Seeds of Cha(y)nge

A selection of seeds - stubble turnip, stubble radish and thousand head kale.

I was born and brought up on a lowland farm overlooking the Solway, so you’d think that I’d know something about agriculture. Sadly, that area of the world is a total mystery to me, and arable farming is a subject about which I am wholly ignorant. I spent my entire childhood shooting pigeons and rabbits, and thanks to my indulgent parents, I was only enlisted to help in the running of the farm when gates needed to be opened. Given that my duties could have been ably performed by a partially trained monkey (which probably wouldn’t have complained as much as I did), I never really engaged with what was happening, and find myself at the age of 26 being unable to tell the difference between a potato and a stone – (provided there’s ample quantities of grated cheese, I’d probably eat both). However, since deciding to devote my time to amateur gamekeeping, I’ve been thrown in at the deep end on a variety of subjects, and planting crops is just the latest in a long list of things that I’m going to have to master if I’m going to improve the Chayne and get it back up on its feet again.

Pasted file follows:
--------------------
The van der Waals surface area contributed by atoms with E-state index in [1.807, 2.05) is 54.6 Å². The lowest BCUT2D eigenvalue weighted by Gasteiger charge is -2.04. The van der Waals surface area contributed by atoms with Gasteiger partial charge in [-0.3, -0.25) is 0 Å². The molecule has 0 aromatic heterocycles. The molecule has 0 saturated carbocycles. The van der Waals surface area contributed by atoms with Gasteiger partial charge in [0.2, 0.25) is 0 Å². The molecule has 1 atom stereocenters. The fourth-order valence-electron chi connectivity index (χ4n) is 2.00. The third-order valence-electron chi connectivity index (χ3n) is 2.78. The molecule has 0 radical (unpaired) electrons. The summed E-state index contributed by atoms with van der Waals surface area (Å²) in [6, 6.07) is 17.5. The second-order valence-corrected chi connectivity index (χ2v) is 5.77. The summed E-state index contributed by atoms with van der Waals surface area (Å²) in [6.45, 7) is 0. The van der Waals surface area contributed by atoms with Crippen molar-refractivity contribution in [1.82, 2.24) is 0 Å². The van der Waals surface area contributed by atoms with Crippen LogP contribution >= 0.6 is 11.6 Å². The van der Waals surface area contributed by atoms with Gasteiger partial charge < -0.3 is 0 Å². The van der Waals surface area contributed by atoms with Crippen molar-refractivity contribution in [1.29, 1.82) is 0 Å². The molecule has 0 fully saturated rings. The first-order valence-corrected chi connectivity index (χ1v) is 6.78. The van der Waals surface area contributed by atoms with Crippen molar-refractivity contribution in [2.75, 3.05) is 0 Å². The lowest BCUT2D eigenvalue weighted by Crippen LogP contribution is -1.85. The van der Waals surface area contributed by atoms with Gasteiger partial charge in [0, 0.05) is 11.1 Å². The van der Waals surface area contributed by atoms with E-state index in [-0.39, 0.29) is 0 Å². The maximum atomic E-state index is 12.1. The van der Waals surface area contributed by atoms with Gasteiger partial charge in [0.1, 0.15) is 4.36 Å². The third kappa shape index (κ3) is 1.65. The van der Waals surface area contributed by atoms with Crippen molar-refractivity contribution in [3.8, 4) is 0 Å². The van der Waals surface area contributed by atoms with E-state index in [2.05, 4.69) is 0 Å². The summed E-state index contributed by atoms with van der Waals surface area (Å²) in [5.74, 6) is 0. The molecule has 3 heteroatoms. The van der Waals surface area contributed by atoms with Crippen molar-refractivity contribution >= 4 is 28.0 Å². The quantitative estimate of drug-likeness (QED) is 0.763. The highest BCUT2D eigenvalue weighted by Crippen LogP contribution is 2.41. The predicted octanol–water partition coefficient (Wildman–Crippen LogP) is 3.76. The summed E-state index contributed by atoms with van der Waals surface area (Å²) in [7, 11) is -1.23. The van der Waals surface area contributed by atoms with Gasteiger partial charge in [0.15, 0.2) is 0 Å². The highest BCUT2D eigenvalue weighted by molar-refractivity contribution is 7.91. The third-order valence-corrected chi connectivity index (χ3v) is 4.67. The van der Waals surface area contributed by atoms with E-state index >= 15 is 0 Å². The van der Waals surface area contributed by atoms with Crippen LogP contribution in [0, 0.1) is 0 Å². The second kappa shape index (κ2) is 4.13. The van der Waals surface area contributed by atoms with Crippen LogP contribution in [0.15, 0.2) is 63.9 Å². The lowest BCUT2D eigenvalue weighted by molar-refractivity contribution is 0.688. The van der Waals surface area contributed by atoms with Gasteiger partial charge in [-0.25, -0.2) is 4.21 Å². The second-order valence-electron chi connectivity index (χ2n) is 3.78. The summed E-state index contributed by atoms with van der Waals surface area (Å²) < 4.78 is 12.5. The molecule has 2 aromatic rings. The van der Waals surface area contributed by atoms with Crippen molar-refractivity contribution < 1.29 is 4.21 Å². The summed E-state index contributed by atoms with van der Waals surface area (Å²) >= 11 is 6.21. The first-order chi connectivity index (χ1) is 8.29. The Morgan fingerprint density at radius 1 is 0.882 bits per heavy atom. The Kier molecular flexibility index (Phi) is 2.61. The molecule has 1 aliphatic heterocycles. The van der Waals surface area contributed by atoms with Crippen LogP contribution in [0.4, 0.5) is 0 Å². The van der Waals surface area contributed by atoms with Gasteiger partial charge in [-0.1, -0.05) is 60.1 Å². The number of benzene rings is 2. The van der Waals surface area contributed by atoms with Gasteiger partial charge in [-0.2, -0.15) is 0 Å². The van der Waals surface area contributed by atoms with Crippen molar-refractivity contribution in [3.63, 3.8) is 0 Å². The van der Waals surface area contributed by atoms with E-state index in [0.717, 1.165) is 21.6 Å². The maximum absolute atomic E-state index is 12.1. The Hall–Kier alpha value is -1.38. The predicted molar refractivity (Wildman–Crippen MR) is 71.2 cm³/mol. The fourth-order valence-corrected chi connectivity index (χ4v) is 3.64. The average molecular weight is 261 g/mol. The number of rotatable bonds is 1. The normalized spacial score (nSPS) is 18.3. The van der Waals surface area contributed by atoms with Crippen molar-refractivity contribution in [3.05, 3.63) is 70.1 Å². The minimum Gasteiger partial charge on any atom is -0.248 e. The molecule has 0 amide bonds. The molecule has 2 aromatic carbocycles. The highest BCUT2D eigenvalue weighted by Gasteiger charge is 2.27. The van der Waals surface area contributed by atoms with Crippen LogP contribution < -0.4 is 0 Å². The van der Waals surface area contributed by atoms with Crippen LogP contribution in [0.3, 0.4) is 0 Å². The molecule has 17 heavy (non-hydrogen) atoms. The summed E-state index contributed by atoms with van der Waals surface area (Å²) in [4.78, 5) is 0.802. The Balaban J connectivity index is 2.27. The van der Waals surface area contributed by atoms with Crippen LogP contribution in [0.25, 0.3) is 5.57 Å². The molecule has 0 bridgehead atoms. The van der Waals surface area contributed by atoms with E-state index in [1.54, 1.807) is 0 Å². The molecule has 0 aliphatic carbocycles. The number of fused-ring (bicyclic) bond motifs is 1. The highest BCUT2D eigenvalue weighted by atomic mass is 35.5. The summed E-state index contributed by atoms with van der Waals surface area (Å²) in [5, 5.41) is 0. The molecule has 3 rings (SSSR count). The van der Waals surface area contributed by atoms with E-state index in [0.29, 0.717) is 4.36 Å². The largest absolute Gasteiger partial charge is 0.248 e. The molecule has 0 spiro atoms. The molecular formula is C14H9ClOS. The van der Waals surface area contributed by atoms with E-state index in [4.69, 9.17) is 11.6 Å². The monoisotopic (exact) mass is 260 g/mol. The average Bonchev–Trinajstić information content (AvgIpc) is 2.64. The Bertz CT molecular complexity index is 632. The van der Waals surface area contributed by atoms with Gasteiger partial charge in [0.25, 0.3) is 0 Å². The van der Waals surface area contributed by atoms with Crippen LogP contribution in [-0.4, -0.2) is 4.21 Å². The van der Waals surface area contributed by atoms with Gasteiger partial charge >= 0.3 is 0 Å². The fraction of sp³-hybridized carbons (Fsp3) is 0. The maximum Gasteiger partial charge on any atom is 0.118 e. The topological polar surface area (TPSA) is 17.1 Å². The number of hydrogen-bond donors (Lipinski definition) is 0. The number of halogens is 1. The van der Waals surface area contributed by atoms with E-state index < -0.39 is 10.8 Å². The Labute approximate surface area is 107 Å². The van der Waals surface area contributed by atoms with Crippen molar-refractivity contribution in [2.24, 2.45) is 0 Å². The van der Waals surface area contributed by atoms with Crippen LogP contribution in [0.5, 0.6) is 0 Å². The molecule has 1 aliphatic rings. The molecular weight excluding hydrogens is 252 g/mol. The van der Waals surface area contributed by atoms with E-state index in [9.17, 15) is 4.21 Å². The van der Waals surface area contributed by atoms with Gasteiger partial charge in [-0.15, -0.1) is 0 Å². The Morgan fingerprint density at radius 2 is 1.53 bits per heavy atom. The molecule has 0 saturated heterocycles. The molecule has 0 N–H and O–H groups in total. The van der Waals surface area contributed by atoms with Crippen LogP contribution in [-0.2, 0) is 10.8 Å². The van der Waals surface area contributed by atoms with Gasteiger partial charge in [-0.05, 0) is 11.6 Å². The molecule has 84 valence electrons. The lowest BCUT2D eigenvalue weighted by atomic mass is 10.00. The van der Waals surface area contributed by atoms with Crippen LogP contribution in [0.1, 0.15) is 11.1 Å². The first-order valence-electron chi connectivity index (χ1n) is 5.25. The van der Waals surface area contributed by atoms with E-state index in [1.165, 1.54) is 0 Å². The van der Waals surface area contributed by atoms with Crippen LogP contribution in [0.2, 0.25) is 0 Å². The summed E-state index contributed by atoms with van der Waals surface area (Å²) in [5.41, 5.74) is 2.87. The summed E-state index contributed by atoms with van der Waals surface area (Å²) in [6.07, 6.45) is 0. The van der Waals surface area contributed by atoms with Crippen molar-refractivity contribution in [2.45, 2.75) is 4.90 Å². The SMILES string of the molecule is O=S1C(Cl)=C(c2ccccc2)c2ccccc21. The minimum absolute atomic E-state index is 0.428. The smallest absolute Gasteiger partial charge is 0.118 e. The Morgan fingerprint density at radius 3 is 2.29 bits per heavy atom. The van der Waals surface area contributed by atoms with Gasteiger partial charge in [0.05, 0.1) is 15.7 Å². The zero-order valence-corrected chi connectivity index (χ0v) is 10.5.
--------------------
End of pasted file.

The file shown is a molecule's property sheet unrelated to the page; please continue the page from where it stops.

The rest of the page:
Having requisitioned a field near the farmhouse, the time has now arrived to put it to good use under a game crop, which hopefully should be helpful to a number of different birds and mammals. Taking advice from a number of knowledgeable people, I’m going to assault the field with a variety of different plant species in the hope that at least some of them will work. Rather than buy a pre-blended mix of seeds, I’m making my own game mix with the hope of providing cover and feeding over two years. I’ve found stubble turnips, stubble radish and thousand head kale, and I’m also going to mix in some oats, some quinoa and some mustard in the hope that variety will provide a reasonable chance of success in at least one area.

A tractor is coming to disk the field next week, before it is limed, seeded and rolled. I have no idea what this summer will produce, but if nothing else, having stock-free control of just one five acre field will give me some space to play around and learn what works and what doesn’t. I also have a plan to rear some grey partridges in the game crop, and the whole project will be yet another great opportunity to learn more about wildlife and the hills. Watch this space…

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